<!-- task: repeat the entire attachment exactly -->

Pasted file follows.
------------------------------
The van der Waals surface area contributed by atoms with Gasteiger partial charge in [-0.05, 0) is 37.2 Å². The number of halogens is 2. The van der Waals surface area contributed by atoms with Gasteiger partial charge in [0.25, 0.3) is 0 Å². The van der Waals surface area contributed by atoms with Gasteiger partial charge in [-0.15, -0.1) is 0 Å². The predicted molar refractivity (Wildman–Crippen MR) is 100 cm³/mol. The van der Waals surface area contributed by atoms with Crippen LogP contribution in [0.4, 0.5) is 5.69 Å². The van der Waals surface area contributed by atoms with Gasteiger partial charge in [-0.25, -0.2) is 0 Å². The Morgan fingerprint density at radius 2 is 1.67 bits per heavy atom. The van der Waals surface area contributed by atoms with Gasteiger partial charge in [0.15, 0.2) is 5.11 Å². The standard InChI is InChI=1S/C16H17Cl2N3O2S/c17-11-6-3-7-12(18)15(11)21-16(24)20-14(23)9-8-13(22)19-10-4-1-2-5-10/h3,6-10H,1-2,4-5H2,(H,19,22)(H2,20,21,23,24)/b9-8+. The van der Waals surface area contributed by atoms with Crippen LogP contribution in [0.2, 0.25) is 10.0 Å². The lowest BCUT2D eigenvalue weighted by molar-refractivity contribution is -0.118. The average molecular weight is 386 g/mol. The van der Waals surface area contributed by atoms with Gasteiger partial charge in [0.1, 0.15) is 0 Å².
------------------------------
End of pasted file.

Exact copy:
The van der Waals surface area contributed by atoms with Gasteiger partial charge in [-0.05, 0) is 37.2 Å². The number of halogens is 2. The van der Waals surface area contributed by atoms with Gasteiger partial charge in [0.25, 0.3) is 0 Å². The van der Waals surface area contributed by atoms with Gasteiger partial charge in [-0.15, -0.1) is 0 Å². The predicted molar refractivity (Wildman–Crippen MR) is 100 cm³/mol. The van der Waals surface area contributed by atoms with Crippen LogP contribution in [0.4, 0.5) is 5.69 Å². The van der Waals surface area contributed by atoms with Gasteiger partial charge in [-0.25, -0.2) is 0 Å². The Morgan fingerprint density at radius 2 is 1.67 bits per heavy atom. The van der Waals surface area contributed by atoms with Gasteiger partial charge in [0.15, 0.2) is 5.11 Å². The standard InChI is InChI=1S/C16H17Cl2N3O2S/c17-11-6-3-7-12(18)15(11)21-16(24)20-14(23)9-8-13(22)19-10-4-1-2-5-10/h3,6-10H,1-2,4-5H2,(H,19,22)(H2,20,21,23,24)/b9-8+. The van der Waals surface area contributed by atoms with Crippen LogP contribution in [0.2, 0.25) is 10.0 Å². The lowest BCUT2D eigenvalue weighted by molar-refractivity contribution is -0.118. The average molecular weight is 386 g/mol. The van der Waals surface area contributed by atoms with Gasteiger partial charge in [0.1, 0.15) is 0 Å².